Odran shares highlights of his career at the premier family-owned Coffey Group.
He reflects on his trajectory with the firm, favourite projects and most interesting challenges. The episode also looks ahead at the sustainability landscape, including a growing pressure to broaden the options available in terms of construction processes, materials and deployment.
You’ll hear about some fascinating new technologies (like those behind Coffey’s mobile emergency waste treatment plant design) and why it’s so critical that students in Ireland receive plenty of exposure to the many upsides of a career in engineering.
Odran also shares thoughts about the benefits of Continuing Professional Development programmes and the critical role EI plays in upholding a consistent gold standard across the engineering industry.
Topics we discussed include:
- The M7 Motorway Project’s specific challenges and the creative solutions Coffey engineers found to make it all work.
- How Coffey culture emphasizes CPS and why it promotes growth and advancement through ongoing professional training and accreditation.
- Lough Talt Water Treatment Plant
- How and why Coffey engineers designed a mobile emergency water treatment plant housed within a single 40-foot container
- The advantage of plug-and-play installations as a time- and labour-saver and China’s lightning-quick ability to design and build fully equipped hospitals using this modular construction.
- How “pilot” customers are deterred by perceived risk. Can you counter that anxiety with reassuring examples of successful work?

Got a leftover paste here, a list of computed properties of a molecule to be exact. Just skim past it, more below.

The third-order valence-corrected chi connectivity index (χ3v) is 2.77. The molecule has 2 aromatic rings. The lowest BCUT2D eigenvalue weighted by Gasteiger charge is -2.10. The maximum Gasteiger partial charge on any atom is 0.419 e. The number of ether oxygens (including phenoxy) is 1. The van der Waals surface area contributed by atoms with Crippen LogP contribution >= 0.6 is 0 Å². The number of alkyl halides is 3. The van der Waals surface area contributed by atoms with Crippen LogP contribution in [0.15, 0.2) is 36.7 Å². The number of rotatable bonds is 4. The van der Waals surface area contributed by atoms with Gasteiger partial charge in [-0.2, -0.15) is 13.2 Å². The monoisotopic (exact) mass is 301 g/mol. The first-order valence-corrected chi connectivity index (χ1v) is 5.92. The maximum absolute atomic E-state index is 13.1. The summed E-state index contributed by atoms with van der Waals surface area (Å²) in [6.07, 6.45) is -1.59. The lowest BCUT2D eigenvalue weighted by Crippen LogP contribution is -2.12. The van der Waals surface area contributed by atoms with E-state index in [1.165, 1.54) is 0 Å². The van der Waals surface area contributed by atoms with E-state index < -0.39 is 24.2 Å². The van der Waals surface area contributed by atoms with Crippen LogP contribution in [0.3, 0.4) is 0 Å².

- About Coffey’s most pressing challenges from labour to finite opportunity.
- Odran’s predictions on the civil engineering sector, investment in housing, transport and energy and infrastructure improvements needed to support population growth and social demands.
Odran Madden is a Chartered Engineer with over 20 years experience in the construction industry and over 15 years experience at management level undertaking civil engineering and building construction projects of varying scales, values and complexities.
Odran has gained extensive knowledge and experience in water, wastewater, road, rail, energy and specialist engineering projects. His role is to ensure that all projects are completed safely, to a high standard, to our client’s satisfaction and that the project teams are provided with the necessary technical support and resources.
Odran holds BEng and LLB degrees, is a Chartered Engineer, Fellow of the Institute of Engineers of Ireland and an Associate of the Chartered Institute of Arbitrators.
“I quite enjoy working with water. It's very technically challenging, when you can take wastewater treatment to a safe and clean standard and give that water out to customers to drink, it’s very rewarding.”
“I've certainly come across resistance in Ireland to things like pre-cast concrete over in-situ concrete. Some people do have resistance but it's changing and becoming more and more the norm.”
“We don't really like change … (but) we need to allow the new innovative ways to advance.”
“If you're meeting strangers, they're less likely to accept something that's going to be a little bit different. So you do need to have strong relationships with people. That's why I think having that repeat business is so important to help you get stuff over the line.”
Looking for ways to explore or advance a career in the field of engineering? Visit Engineers Ireland to learn more about the many programs and resources on offer.
For your convenience, here is a 90% accurate automated transcript of the podcast.
Dusty Rhodes 0:02
Right now on amplified the engineers journal podcast, we're about to meet the managing director of coffee group adran. Madden are kind
Odran Madden 0:09
of a person as an engineer, I would say typically they're well rounded individual who is attracted to technical issues and likes to solve problems.
Dusty Rhodes 0:40